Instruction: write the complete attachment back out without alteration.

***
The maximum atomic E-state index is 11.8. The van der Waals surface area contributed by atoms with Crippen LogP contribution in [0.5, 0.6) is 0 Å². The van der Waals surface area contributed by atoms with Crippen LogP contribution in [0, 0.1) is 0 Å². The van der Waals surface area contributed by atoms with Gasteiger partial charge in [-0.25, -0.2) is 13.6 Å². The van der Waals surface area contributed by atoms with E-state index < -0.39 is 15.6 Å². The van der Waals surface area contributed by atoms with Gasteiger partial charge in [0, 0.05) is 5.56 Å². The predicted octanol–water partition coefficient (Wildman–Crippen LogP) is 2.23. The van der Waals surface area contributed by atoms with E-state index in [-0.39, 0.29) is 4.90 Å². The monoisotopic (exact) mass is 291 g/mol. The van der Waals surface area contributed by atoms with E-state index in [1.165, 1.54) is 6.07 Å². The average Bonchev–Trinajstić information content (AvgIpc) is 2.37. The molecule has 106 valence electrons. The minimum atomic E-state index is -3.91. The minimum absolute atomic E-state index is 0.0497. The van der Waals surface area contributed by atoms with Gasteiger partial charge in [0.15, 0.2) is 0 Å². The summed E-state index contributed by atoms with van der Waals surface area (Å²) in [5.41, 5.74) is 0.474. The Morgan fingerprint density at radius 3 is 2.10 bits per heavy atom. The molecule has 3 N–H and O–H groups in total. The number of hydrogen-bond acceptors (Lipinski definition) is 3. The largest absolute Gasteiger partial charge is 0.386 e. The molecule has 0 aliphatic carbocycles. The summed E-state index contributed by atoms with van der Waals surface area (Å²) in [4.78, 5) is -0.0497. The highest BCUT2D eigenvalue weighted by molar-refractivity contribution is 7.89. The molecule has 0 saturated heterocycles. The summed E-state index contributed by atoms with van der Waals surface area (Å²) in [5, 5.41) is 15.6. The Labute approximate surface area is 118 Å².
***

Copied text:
The maximum atomic E-state index is 11.8. The van der Waals surface area contributed by atoms with Crippen LogP contribution in [0.5, 0.6) is 0 Å². The van der Waals surface area contributed by atoms with Crippen LogP contribution in [0, 0.1) is 0 Å². The van der Waals surface area contributed by atoms with Gasteiger partial charge in [-0.25, -0.2) is 13.6 Å². The van der Waals surface area contributed by atoms with E-state index < -0.39 is 15.6 Å². The van der Waals surface area contributed by atoms with Gasteiger partial charge in [0, 0.05) is 5.56 Å². The predicted octanol–water partition coefficient (Wildman–Crippen LogP) is 2.23. The van der Waals surface area contributed by atoms with E-state index in [-0.39, 0.29) is 4.90 Å². The monoisotopic (exact) mass is 291 g/mol. The van der Waals surface area contributed by atoms with E-state index in [1.165, 1.54) is 6.07 Å². The average Bonchev–Trinajstić information content (AvgIpc) is 2.37. The molecule has 106 valence electrons. The minimum atomic E-state index is -3.91. The minimum absolute atomic E-state index is 0.0497. The van der Waals surface area contributed by atoms with Gasteiger partial charge in [0.15, 0.2) is 0 Å². The summed E-state index contributed by atoms with van der Waals surface area (Å²) in [5.41, 5.74) is 0.474. The Morgan fingerprint density at radius 3 is 2.10 bits per heavy atom. The molecule has 3 N–H and O–H groups in total. The number of hydrogen-bond acceptors (Lipinski definition) is 3. The largest absolute Gasteiger partial charge is 0.386 e. The molecule has 0 aliphatic carbocycles. The summed E-state index contributed by atoms with van der Waals surface area (Å²) in [4.78, 5) is -0.0497. The highest BCUT2D eigenvalue weighted by molar-refractivity contribution is 7.89. The molecule has 0 saturated heterocycles. The summed E-state index contributed by atoms with van der Waals surface area (Å²) in [5, 5.41) is 15.6. The Labute approximate surface area is 118 Å².